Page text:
A Scots engineer who became an overnight celebrity in Sri Lanka after punching the hated playboy son of a government minister has spoken of his hope to “see justice done” as a long-running investigation into the incident finally comes to court.
James Casserly, originally from Shotts in North Lanarkshire, was hailed a hero by the local press after he tackled notorious hellraiser Malaka Silva during a Halloween night out at the Rhythm & Blues nightclub in the Sri Lankan capital Colombo in 2014.
However, the publicity over the case ultimately led to the loss of his “dream job” and forced him to return to Scotland.
Mr Casserly, now 44, was celebrating his birthday with girlfriend Belinda Mackenzie when Mr Silva – who was in the venue despite a court ban on entering nightclubs over previous claims of unruly behaviour – approached 24-year-old Ms Mackenzie and allegedly groped her. When she pushed him away, he is said to have struck her twice in the face and head.
Mr Casserly retaliated, punching the minister’s son, but within seconds he said he was wrestled to the ground while Mr Silva’s bodyguards kicked him around the head, causing injuries that have impaired his vision.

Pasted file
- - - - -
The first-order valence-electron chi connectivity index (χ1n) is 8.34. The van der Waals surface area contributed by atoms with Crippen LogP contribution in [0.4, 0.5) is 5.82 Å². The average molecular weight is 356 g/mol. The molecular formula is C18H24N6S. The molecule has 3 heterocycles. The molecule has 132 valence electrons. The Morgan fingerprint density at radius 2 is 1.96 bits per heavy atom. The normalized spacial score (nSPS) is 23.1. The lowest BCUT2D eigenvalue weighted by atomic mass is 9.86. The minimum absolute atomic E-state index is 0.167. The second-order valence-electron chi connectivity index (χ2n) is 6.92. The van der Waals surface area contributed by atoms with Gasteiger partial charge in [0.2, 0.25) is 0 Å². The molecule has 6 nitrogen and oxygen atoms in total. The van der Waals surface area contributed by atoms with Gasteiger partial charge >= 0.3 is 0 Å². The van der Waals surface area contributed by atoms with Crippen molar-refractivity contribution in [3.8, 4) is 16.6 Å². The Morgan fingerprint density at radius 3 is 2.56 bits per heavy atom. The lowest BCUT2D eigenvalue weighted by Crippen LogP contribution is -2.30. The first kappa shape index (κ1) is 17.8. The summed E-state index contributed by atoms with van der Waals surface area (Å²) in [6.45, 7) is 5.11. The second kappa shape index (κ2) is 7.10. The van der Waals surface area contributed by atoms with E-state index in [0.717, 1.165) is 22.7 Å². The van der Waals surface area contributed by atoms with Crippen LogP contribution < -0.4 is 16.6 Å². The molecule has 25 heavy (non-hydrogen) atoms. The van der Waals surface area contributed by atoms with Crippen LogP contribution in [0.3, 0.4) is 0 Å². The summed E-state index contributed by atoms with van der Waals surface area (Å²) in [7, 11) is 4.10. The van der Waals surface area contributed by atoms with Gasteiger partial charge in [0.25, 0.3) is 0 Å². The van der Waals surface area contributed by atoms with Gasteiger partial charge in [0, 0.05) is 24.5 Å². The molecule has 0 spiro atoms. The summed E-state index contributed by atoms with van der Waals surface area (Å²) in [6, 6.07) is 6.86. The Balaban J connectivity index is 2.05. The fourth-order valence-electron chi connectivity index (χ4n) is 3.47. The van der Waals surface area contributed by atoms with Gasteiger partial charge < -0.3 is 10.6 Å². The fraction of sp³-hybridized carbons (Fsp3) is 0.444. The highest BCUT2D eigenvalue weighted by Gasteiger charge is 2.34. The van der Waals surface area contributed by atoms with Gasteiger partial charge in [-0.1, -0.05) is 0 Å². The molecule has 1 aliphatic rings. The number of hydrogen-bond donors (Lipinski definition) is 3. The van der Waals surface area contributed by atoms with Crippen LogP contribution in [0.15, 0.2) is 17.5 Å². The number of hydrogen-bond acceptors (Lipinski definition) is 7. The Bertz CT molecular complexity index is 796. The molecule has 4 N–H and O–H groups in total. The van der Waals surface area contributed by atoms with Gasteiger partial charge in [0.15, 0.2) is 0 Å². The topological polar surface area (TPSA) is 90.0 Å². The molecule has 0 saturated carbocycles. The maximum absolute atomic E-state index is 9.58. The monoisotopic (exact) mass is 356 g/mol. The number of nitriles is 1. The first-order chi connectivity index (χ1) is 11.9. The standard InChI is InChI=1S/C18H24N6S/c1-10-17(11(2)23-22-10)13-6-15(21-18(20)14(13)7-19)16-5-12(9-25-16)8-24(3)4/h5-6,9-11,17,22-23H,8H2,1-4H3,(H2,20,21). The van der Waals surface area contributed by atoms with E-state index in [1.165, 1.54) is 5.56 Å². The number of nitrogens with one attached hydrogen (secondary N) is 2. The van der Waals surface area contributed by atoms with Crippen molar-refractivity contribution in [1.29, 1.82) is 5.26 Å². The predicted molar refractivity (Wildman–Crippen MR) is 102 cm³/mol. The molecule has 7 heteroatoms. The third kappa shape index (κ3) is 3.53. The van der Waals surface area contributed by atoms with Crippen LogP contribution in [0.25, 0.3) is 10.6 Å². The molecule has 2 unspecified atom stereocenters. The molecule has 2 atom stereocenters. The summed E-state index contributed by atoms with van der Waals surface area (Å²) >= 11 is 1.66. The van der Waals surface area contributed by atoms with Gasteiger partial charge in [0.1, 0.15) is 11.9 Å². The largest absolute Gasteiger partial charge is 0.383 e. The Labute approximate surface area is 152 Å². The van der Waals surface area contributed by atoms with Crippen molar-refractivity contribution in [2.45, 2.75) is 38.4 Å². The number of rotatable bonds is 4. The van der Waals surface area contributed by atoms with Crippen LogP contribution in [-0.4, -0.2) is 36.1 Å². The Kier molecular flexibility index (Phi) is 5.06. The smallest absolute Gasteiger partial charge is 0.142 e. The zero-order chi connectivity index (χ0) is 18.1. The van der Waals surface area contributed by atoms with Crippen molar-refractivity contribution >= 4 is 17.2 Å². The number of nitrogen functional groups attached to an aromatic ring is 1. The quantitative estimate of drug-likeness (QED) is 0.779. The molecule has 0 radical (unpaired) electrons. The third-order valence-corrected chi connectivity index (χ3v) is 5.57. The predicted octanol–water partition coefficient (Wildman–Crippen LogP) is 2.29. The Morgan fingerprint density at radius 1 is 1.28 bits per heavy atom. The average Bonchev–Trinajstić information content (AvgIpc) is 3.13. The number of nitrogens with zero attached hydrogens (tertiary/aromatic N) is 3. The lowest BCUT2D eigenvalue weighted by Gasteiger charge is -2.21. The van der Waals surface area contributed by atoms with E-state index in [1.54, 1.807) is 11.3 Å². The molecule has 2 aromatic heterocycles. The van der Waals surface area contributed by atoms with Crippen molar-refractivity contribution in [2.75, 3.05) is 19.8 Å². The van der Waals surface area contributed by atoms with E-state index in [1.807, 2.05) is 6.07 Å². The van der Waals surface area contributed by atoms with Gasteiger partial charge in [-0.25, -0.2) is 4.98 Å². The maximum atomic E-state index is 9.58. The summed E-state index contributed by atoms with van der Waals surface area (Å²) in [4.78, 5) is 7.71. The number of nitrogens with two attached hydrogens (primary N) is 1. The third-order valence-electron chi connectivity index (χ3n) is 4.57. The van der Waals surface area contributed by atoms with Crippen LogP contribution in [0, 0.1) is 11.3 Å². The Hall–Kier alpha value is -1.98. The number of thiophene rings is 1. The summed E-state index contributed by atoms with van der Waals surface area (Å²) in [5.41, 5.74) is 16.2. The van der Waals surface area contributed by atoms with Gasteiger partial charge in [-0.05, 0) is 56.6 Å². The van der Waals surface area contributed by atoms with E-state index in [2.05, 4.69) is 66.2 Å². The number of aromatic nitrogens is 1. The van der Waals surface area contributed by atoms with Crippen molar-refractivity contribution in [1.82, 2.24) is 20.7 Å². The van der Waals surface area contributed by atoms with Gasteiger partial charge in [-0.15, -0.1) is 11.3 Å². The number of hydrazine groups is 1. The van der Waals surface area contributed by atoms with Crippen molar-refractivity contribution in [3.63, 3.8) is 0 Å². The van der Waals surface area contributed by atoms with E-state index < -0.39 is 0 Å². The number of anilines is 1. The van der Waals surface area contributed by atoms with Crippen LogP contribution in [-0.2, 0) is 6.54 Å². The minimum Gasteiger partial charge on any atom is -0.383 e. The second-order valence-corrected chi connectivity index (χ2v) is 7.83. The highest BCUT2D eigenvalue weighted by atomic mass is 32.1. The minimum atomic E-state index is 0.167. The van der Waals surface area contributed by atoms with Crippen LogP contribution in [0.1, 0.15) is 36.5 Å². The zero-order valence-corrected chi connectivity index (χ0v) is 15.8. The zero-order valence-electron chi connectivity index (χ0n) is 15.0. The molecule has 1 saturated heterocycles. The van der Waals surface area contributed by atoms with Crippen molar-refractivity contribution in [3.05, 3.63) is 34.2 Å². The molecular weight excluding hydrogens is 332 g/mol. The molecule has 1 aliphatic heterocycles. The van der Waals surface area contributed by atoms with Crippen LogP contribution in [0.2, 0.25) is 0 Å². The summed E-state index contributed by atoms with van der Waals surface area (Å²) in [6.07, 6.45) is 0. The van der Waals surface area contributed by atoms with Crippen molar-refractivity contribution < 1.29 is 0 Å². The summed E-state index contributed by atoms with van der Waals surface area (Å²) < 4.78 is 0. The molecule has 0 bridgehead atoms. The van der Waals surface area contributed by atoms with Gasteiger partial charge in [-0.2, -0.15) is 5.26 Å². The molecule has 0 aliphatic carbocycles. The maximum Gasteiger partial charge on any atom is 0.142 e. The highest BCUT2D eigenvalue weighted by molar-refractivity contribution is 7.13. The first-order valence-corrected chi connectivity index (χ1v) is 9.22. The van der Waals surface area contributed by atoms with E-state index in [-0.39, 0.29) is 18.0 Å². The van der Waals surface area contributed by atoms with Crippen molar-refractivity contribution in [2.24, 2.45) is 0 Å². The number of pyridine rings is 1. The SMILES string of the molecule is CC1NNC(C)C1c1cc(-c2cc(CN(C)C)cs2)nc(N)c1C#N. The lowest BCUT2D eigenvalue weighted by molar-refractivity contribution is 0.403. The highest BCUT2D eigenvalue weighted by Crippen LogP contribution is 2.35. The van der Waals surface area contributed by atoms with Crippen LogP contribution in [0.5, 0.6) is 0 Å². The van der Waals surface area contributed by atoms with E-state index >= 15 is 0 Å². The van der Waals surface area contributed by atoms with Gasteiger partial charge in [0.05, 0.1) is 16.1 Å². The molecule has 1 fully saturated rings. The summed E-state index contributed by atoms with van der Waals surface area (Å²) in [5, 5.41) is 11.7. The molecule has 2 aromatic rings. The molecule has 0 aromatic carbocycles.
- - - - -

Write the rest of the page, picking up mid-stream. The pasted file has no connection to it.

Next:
However, Mr Silva – the son of Sri Lanka’s controversial former minister of public relations – told investigators that he was attacked by Mr Casserly after intervening to stop the Scot “beating up” his girlfriend. His father Mervyn Silva claimed the incident had been orchestrated by his political enemies to discredit him in the midst of Sri Lanka’s elections.
Next Wednesday, a court will consider the evidence of the police investigation for the first time and decide whether to bring any charges in the case. Mr Casserly, who is flying out to attend the hearing, also faces the offer of an out-of-court settlement proposed by Mr Silva’s lawyers.
Mr Casserly said: “When I went out to Sri Lanka I had a great job, big salary, house, car – it was the dream job. But I ended up losing it all through this. I took time off to look after Belinda, and my company didn’t like all the media attention, so in the end I lost my job and I had to come back here. All because of this guy. He’s taken everything from me, so I just want justice.”
Mr Casserly fell in love with Sri Lanka after he moved to the island nation, south of India, in 2013 to be group engineer for a textiles manufacturer, but said the cause célèbre status of the case made life too difficult to stay.
“It was in all the newspapers – all over the news. I would be walking down the street and people are coming up to shake my hand, wanting to take a photograph.
But this guy has a big reputation. I had threatening phone calls and some guy turned up at my house saying ‘you better drop the case’.”